I’m looking forward to the Classic Albums Live performance of the Band’s 1976 farewell concert “The Last Waltz” at Kitchener, ON’s Centre in the Square this evening. I wonder how authentic it will be, though: copious amounts of cocaine, “Joni Mitchell” not quite knowing what to sing in the verses of “Helpless” by “Neil Young” (himself at first unable to remember how the song goes), “Eric Clapton’s” guitar strap breaking, “Robbie Robertson” pretending to contribute to the backing vocals (while otherwise MC’ing as though it was “his” band), whether “Garth Hudson” uses a Lowrey organ instead of a Hammond, not being able to see Stratford, ON native “Richard Manuel” (d. 1986) singing lead vocals behind all of the guest artists onstage, “Levon Helm” being relatively pissed off about the whole ordeal, and so on. I can see faking Ronnie Hawkins, Neil Diamond, and Van Morrison (hell, I can fake them!), but who on Earth will be able to fake Joni Mitchell, Muddy Waters, Eric Clapton, and Bob Dylan? The Classic Albums Live folks are out of Toronto, though, so the percentage of Canadians could actually be even higher than in the original!
There was a good concert on Friday, January 20, 2012 at Kitchener’s St. John’s Anglican Church, by the visiting Canadian Chamber Choir and the Waterloo area’s DaCapo Chamber Choir. Many recent Canadian pieces were performed, including several competition winners. Featured were Erik Ross’s “Icarus in the Sea,” “Patrick Murray’s “The Echo,” Leonard Enns’ “This Amazing Day,” two pieces by Jeff Enns (no relation to Len), Imant Raminsh’s exquisite “Ave Verum,” and a piece I’ve heard DaCapo sing before and which I think is very good: Don Macdonald’s “Tabula Rasa.”
I’ve sung in similarly excellent chamber choirs, including Toronto’s Exultate Chamber Singers and the Elora Festival Singers. At one point, I sang professionally in as many as six or seven choirs in a given week, including section-lead or core positions in church and community choirs. However, without also doing a lot of solo-work and voice-lesson teaching, professional choral singing caps out at only about a quarter of a proper salary. That’s why I’m bemused by the idea of such “professional level” (i.e., unpaid) choirs. The CCC somehow manages (in our present age of collapsing arts organizations) to find enough money to fly its singers all over the country. However, can that sort of thing possibly continue indefinitely?!
As far as I know, in the new performance, Anderson didn’t really include anything from her previous work, although a pair of songs alluded to Homeland‘s “Another Day in America” (which she had spoken in “voice drag” to lower her voice electronically, although the new piece did not) and 1983-84’s Garden-of-Eden/snake-related “Langue d’Amour.” Musically, she mostly played samples and loops from two small keyboards and/or a notebook computer, speaking over them her often witty, philosophical, and/or political ideas about people, places, dreams, politics, and even her pet dog Lolabelle, who was shown playing a keyboard in some YouTube-like video clips (for a similar “performance,” from just before Christmas 2010, see http://www.youtube.com/watch?v=4YVnm2ZYD0s). Anderson also used several electronic effects devices and such things as pedals, triggers, and switches. On several occasions, she was much more overtly “musical,” playing her “electric violin,” which can electronically provide incredibly-dense textures and complex chord variations from only a few strings and/or pitches. Once or twice, she also played the instrument in the context of “live looping.” However, this particular Anderson work is not really concerned with the “singing” side of music at all, even though she does otherwise sometimes engage with that.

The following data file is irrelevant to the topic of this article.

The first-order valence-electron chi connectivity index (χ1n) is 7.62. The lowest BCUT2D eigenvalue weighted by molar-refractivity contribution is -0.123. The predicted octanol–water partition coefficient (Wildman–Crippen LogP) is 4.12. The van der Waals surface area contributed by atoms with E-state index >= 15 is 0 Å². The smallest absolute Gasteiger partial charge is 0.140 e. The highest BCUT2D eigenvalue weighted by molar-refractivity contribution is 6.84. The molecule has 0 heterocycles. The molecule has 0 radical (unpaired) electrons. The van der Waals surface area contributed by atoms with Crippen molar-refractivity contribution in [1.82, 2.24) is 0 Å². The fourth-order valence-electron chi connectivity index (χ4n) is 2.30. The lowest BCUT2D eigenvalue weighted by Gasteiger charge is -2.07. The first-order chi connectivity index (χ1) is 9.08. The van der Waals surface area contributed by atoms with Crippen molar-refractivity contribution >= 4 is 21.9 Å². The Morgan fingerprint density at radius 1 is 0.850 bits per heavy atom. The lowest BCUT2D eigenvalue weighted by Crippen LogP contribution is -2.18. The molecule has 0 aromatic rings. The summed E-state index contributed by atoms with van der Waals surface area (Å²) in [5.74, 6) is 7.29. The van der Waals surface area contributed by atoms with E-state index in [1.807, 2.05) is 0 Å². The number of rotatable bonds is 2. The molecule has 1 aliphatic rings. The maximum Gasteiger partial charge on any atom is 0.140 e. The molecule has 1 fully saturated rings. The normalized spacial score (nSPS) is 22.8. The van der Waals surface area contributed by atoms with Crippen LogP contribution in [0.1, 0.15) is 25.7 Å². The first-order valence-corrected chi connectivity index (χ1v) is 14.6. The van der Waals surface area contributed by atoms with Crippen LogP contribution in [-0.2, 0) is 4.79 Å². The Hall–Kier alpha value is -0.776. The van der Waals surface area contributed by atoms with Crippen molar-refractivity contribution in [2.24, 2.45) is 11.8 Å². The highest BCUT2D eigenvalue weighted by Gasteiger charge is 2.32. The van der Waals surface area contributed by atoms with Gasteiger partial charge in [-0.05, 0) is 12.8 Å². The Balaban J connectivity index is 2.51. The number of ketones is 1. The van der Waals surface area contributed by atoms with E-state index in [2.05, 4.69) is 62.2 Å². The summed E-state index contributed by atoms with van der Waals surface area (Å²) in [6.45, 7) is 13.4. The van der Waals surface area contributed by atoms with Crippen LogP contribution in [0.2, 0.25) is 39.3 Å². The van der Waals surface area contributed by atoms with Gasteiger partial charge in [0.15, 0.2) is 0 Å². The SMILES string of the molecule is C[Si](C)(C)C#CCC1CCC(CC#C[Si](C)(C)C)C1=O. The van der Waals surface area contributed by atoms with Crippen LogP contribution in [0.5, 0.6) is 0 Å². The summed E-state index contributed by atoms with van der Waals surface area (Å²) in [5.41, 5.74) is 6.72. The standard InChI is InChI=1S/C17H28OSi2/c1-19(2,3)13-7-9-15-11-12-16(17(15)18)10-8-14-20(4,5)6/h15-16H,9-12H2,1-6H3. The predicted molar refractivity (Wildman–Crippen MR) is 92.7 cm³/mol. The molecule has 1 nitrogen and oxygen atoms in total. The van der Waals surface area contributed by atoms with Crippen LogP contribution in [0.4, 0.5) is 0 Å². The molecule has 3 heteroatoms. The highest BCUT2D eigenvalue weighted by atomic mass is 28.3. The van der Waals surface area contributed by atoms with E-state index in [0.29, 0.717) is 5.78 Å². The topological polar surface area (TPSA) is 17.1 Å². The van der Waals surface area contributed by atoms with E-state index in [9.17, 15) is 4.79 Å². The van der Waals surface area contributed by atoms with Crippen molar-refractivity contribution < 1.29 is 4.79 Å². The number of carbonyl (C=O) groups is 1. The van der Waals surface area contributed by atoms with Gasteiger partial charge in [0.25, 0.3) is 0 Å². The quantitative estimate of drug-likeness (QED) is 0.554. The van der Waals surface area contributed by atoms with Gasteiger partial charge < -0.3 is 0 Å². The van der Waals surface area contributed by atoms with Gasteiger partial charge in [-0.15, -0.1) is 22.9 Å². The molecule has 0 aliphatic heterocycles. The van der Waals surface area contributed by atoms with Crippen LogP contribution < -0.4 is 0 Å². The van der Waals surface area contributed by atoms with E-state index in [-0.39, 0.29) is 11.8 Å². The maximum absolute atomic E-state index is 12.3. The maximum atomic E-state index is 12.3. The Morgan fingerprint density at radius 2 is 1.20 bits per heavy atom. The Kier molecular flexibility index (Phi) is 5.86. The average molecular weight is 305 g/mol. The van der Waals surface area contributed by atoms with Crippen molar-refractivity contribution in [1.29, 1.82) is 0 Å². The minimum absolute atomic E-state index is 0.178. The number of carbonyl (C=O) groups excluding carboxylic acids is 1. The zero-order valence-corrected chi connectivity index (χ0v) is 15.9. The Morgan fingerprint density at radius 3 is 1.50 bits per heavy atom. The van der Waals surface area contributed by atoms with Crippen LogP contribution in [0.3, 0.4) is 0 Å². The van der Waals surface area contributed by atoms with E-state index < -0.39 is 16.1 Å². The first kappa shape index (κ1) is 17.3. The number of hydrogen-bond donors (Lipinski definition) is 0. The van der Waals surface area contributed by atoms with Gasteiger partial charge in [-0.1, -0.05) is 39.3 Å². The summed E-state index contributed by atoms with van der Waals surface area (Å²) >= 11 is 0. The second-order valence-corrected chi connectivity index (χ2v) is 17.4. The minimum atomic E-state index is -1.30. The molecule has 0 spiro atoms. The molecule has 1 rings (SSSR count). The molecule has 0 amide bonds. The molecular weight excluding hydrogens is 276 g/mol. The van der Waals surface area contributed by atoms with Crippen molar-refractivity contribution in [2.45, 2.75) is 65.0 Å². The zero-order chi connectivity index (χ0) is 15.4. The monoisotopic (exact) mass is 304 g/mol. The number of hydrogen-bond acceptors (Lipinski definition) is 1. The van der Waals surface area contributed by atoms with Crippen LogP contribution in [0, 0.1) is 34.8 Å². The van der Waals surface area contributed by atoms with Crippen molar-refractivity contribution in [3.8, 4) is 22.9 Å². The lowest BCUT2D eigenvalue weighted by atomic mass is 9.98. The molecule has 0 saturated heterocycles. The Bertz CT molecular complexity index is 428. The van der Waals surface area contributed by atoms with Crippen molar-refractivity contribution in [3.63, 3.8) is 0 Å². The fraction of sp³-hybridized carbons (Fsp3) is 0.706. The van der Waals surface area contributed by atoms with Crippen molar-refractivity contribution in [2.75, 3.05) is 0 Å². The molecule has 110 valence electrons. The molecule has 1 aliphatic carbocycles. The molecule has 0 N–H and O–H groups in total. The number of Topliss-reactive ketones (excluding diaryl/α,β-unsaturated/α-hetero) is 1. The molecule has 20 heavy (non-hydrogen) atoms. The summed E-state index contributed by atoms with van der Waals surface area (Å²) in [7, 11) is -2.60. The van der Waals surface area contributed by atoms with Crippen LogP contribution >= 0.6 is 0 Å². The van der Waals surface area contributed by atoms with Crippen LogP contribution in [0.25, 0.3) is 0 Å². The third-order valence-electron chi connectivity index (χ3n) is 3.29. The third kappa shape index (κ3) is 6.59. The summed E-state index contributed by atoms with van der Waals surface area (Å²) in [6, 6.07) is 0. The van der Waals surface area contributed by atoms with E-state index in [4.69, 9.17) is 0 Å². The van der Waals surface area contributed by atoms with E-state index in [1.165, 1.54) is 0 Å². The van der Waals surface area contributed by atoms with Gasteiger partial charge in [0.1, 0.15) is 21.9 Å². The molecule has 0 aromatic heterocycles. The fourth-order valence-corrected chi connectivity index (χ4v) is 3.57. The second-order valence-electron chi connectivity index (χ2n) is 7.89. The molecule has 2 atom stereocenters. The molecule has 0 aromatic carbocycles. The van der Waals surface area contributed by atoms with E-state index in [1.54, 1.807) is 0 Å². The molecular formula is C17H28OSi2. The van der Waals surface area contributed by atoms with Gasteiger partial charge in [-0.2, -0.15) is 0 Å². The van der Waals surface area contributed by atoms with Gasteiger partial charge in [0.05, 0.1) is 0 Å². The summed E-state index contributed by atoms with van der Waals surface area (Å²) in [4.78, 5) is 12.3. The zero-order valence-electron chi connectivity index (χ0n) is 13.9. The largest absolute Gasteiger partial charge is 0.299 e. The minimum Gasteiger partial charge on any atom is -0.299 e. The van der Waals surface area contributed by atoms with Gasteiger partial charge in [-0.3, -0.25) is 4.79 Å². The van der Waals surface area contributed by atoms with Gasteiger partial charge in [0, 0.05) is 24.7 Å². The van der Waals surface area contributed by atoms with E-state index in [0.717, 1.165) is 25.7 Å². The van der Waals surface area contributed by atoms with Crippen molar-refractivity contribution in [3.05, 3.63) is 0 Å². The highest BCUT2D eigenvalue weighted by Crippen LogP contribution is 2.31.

Anderson’s album Homeland includes quite a lot of Vocoder use (electronically making spoken or sung words seem like they are also being sung by an instrument), but she avoided that in this performance, possibly because she instead wanted to explore some different things. For example, she used a small pillow-speaker inside her mouth to “play” (“voice?”) a weird approximation of a violin solo. In one case, she also combined her spoken voice with a “voice drag” lowered version of it, instead of her more usual approach of keeping the two things separate (usually in different songs) or combining her spoken or sung voice with a simultaneous, electronic Vocoder part.
The audience of perhaps two hundred attentive and enraptured people consisted of a combination of middle-aged art and culture aficionados (artists, musicians, professors, etc.), science and technology professionals (some in the audience, probably from Research In Motion and various start-ups, but also including “lurking” employees of the Perimeter Institute), and younger people who were probably university students (including graduate students). Anderson knows that the audience for her more experimental and less music-oriented work is much smaller than for her pop-rock work, so it is highly commendable that she does not even remotely rest on her laurels, even though she is about to turn 65.